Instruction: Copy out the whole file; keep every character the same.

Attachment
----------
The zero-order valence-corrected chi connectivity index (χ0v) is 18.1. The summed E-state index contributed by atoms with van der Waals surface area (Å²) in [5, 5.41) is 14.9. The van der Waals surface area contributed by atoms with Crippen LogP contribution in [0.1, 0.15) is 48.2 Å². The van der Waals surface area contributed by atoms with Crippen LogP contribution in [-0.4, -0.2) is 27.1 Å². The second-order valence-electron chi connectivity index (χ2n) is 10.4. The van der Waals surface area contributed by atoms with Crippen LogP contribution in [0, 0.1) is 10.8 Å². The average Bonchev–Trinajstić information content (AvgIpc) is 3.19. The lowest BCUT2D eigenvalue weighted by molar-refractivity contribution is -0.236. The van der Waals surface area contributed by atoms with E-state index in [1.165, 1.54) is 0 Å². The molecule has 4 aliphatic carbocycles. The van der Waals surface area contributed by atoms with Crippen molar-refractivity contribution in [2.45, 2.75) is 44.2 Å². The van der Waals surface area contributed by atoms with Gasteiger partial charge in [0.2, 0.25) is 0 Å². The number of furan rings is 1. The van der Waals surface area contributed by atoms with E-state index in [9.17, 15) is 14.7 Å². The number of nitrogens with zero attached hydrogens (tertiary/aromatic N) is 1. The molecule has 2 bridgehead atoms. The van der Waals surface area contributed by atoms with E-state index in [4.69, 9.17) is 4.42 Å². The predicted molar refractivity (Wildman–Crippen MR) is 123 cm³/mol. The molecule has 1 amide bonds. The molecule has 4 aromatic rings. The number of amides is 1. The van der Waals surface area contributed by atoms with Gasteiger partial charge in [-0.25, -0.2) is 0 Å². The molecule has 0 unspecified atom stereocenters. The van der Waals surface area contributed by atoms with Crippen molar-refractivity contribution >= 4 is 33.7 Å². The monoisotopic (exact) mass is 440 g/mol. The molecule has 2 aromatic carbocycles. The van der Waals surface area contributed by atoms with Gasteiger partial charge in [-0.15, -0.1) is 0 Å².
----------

The zero-order valence-corrected chi connectivity index (χ0v) is 18.1. The summed E-state index contributed by atoms with van der Waals surface area (Å²) in [5, 5.41) is 14.9. The van der Waals surface area contributed by atoms with Crippen LogP contribution in [0.1, 0.15) is 48.2 Å². The van der Waals surface area contributed by atoms with Crippen LogP contribution in [-0.4, -0.2) is 27.1 Å². The second-order valence-electron chi connectivity index (χ2n) is 10.4. The van der Waals surface area contributed by atoms with Crippen LogP contribution in [0, 0.1) is 10.8 Å². The average Bonchev–Trinajstić information content (AvgIpc) is 3.19. The lowest BCUT2D eigenvalue weighted by molar-refractivity contribution is -0.236. The van der Waals surface area contributed by atoms with E-state index in [1.165, 1.54) is 0 Å². The molecule has 4 aliphatic carbocycles. The van der Waals surface area contributed by atoms with Crippen molar-refractivity contribution in [2.45, 2.75) is 44.2 Å². The van der Waals surface area contributed by atoms with Gasteiger partial charge in [0.2, 0.25) is 0 Å². The number of furan rings is 1. The van der Waals surface area contributed by atoms with E-state index in [9.17, 15) is 14.7 Å². The number of nitrogens with zero attached hydrogens (tertiary/aromatic N) is 1. The molecule has 2 bridgehead atoms. The van der Waals surface area contributed by atoms with E-state index in [4.69, 9.17) is 4.42 Å². The predicted molar refractivity (Wildman–Crippen MR) is 123 cm³/mol. The molecule has 1 amide bonds. The molecule has 4 aromatic rings. The number of amides is 1. The van der Waals surface area contributed by atoms with Gasteiger partial charge in [-0.25, -0.2) is 0 Å². The molecule has 0 unspecified atom stereocenters. The van der Waals surface area contributed by atoms with Crippen molar-refractivity contribution >= 4 is 33.7 Å². The monoisotopic (exact) mass is 440 g/mol. The molecule has 2 aromatic carbocycles. The van der Waals surface area contributed by atoms with Gasteiger partial charge in [-0.15, -0.1) is 0 Å².